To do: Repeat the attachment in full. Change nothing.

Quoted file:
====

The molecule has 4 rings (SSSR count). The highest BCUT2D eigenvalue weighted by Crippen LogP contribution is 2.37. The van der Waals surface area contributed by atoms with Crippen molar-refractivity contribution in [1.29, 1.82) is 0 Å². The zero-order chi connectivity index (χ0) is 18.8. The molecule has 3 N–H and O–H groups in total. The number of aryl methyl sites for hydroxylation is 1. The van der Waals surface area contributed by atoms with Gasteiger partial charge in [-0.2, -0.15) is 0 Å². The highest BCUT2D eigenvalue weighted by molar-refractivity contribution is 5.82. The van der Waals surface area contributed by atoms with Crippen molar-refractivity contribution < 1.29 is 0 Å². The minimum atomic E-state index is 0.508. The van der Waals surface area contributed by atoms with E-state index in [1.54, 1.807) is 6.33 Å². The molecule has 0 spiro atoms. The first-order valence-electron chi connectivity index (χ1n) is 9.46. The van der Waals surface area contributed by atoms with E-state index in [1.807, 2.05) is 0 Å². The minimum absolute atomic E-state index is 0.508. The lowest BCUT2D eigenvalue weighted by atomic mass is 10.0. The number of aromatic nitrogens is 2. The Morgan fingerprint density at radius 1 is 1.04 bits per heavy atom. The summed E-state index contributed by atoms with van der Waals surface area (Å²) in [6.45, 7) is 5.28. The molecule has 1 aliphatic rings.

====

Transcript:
The molecule has 4 rings (SSSR count). The highest BCUT2D eigenvalue weighted by Crippen LogP contribution is 2.37. The van der Waals surface area contributed by atoms with Crippen molar-refractivity contribution in [1.29, 1.82) is 0 Å². The zero-order chi connectivity index (χ0) is 18.8. The molecule has 3 N–H and O–H groups in total. The number of aryl methyl sites for hydroxylation is 1. The van der Waals surface area contributed by atoms with Gasteiger partial charge in [-0.2, -0.15) is 0 Å². The highest BCUT2D eigenvalue weighted by molar-refractivity contribution is 5.82. The van der Waals surface area contributed by atoms with Crippen molar-refractivity contribution < 1.29 is 0 Å². The minimum atomic E-state index is 0.508. The van der Waals surface area contributed by atoms with E-state index in [1.54, 1.807) is 6.33 Å². The molecule has 0 spiro atoms. The first-order valence-electron chi connectivity index (χ1n) is 9.46. The van der Waals surface area contributed by atoms with E-state index in [1.807, 2.05) is 0 Å². The minimum absolute atomic E-state index is 0.508. The lowest BCUT2D eigenvalue weighted by atomic mass is 10.0. The number of aromatic nitrogens is 2. The Morgan fingerprint density at radius 1 is 1.04 bits per heavy atom. The summed E-state index contributed by atoms with van der Waals surface area (Å²) in [6.45, 7) is 5.28. The molecule has 1 aliphatic rings.